Monday, Aug 21, 2017 | Last Update : 09:25 PM IST
After an announcement on India is entering the missile technology control regime (MTCR) is made, India and the US are expected to fast-track their discussion on sale of the Predator series of unmanned
After an announcement on India is entering the missile technology control regime (MTCR) is made, India and the US are expected to fast-track their discussion on sale of the Predator series of unmanned aircraft for the Indian military. Since 2008, India has been one of the five countries unilaterally adhering to the MTCR.
“Yes, General Atomics Aeronautical Systems Inc, is aware of India’s interest in Predator-series remotely piloted aircraft (RPA),” Mr Vivek Lall, chief executive of the US and International Strategic Development of “General Atomics,” the largest privately-held American defence company which designs and manufactures Predator drones, had said last year.
The Predator drone, which recently eliminated Taliban chief Mullah Mansour in Afghanistan, is the preferred tool of the CIA. Membership of the MTCR is a huge boost for India’s ability to procure this capability.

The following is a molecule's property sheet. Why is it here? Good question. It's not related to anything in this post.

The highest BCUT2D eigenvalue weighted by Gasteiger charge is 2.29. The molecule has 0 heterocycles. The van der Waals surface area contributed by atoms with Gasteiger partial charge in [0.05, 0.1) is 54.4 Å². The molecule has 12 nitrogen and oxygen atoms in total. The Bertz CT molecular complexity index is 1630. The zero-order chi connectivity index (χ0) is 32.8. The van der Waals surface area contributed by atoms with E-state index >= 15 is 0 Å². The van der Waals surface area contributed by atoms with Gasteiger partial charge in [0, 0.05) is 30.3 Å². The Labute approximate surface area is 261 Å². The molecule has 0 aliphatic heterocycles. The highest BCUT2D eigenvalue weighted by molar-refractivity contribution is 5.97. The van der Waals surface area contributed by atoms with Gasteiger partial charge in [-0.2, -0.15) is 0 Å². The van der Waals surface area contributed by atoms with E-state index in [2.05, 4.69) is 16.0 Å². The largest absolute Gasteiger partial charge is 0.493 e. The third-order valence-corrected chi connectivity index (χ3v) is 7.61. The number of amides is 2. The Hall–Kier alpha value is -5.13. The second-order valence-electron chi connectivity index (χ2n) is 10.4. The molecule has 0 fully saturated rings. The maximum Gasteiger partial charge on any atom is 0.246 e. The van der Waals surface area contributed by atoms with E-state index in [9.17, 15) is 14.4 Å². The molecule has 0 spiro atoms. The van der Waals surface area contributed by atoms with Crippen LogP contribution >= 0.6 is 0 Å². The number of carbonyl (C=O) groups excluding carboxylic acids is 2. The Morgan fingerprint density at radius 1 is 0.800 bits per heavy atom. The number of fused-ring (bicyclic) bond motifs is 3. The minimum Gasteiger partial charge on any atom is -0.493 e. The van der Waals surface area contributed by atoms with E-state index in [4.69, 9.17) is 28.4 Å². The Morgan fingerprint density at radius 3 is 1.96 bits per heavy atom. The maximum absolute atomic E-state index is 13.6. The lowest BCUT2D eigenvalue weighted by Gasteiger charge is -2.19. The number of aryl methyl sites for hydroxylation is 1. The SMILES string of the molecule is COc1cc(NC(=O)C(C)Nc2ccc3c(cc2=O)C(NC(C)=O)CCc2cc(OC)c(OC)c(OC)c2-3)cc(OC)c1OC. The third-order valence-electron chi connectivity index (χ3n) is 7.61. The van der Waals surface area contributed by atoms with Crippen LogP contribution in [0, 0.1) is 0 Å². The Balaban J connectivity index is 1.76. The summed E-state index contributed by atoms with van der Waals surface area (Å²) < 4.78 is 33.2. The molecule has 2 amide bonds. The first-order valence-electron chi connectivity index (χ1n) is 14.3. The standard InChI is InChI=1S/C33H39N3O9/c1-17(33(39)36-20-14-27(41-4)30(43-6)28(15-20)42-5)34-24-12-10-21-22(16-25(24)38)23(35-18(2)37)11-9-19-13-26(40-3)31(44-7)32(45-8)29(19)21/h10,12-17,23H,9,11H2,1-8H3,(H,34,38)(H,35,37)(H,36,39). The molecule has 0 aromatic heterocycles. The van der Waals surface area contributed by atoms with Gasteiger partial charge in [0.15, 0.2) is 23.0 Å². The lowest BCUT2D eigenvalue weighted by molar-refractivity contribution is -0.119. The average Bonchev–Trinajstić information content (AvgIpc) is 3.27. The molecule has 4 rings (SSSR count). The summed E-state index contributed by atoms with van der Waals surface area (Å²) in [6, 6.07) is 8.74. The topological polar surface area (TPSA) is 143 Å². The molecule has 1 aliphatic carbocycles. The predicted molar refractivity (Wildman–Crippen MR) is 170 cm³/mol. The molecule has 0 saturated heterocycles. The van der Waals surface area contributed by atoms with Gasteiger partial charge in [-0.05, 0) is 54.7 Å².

The next step would be for the unmanned aircraft policy of the White House to be amended for this strategic partnership. “The MTCR aims to prevent proliferation of unmanned delivery systems (missiles or unmanned aircraft) capable of delivering weapons of mass destruction, by seeking to coordinate national export licensing efforts,” the MTCR chair, ambassador Piet de Klerk, had said in his address to the 23rd Asian Export Control Seminar, Tokyo, in February. “Whereas MTCR has common export policy guidelines applied to an integral list of controlled items, HCoC (Hague Code of Conduct against Ballistic Missile Proliferation) members commit themselves to notify others on launches and test flights of ballistic missiles and space launch vehicles. States also commit to subscribe to principles that include submitting an annual declaration of their country’s policies on the ballistic missiles and space launch vehicles,” Mr de Klerk said.